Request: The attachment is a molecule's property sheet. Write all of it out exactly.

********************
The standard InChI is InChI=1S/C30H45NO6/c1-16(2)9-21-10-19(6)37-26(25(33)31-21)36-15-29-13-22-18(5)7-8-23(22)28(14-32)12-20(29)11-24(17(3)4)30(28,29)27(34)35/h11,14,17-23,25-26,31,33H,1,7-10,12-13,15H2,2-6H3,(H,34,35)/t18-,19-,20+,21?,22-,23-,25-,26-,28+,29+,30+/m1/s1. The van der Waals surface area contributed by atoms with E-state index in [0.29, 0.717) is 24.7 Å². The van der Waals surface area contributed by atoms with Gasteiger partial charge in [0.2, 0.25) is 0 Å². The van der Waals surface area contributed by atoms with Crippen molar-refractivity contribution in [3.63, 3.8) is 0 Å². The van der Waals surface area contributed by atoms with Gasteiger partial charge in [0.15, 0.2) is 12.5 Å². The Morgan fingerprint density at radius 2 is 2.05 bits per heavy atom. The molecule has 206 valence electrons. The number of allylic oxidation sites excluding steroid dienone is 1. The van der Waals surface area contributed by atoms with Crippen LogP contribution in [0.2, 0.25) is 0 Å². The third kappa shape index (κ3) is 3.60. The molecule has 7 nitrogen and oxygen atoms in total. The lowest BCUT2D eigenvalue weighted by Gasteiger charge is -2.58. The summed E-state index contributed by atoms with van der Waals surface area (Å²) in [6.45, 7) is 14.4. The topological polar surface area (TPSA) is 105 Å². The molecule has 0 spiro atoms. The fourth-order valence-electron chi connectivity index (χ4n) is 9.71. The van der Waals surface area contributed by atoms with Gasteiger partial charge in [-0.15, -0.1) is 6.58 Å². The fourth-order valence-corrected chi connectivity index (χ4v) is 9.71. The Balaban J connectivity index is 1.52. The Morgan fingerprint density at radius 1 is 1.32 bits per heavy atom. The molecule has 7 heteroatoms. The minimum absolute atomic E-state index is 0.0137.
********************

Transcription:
The standard InChI is InChI=1S/C30H45NO6/c1-16(2)9-21-10-19(6)37-26(25(33)31-21)36-15-29-13-22-18(5)7-8-23(22)28(14-32)12-20(29)11-24(17(3)4)30(28,29)27(34)35/h11,14,17-23,25-26,31,33H,1,7-10,12-13,15H2,2-6H3,(H,34,35)/t18-,19-,20+,21?,22-,23-,25-,26-,28+,29+,30+/m1/s1. The van der Waals surface area contributed by atoms with E-state index in [0.29, 0.717) is 24.7 Å². The van der Waals surface area contributed by atoms with Gasteiger partial charge in [0.2, 0.25) is 0 Å². The van der Waals surface area contributed by atoms with Crippen molar-refractivity contribution in [3.63, 3.8) is 0 Å². The van der Waals surface area contributed by atoms with Gasteiger partial charge in [0.15, 0.2) is 12.5 Å². The Morgan fingerprint density at radius 2 is 2.05 bits per heavy atom. The molecule has 206 valence electrons. The number of allylic oxidation sites excluding steroid dienone is 1. The van der Waals surface area contributed by atoms with Crippen LogP contribution in [0.2, 0.25) is 0 Å². The third kappa shape index (κ3) is 3.60. The molecule has 7 nitrogen and oxygen atoms in total. The lowest BCUT2D eigenvalue weighted by Gasteiger charge is -2.58. The summed E-state index contributed by atoms with van der Waals surface area (Å²) in [6.45, 7) is 14.4. The topological polar surface area (TPSA) is 105 Å². The molecule has 0 spiro atoms. The fourth-order valence-electron chi connectivity index (χ4n) is 9.71. The van der Waals surface area contributed by atoms with Gasteiger partial charge in [-0.15, -0.1) is 6.58 Å². The fourth-order valence-corrected chi connectivity index (χ4v) is 9.71. The Balaban J connectivity index is 1.52. The Morgan fingerprint density at radius 1 is 1.32 bits per heavy atom. The molecule has 7 heteroatoms. The minimum absolute atomic E-state index is 0.0137.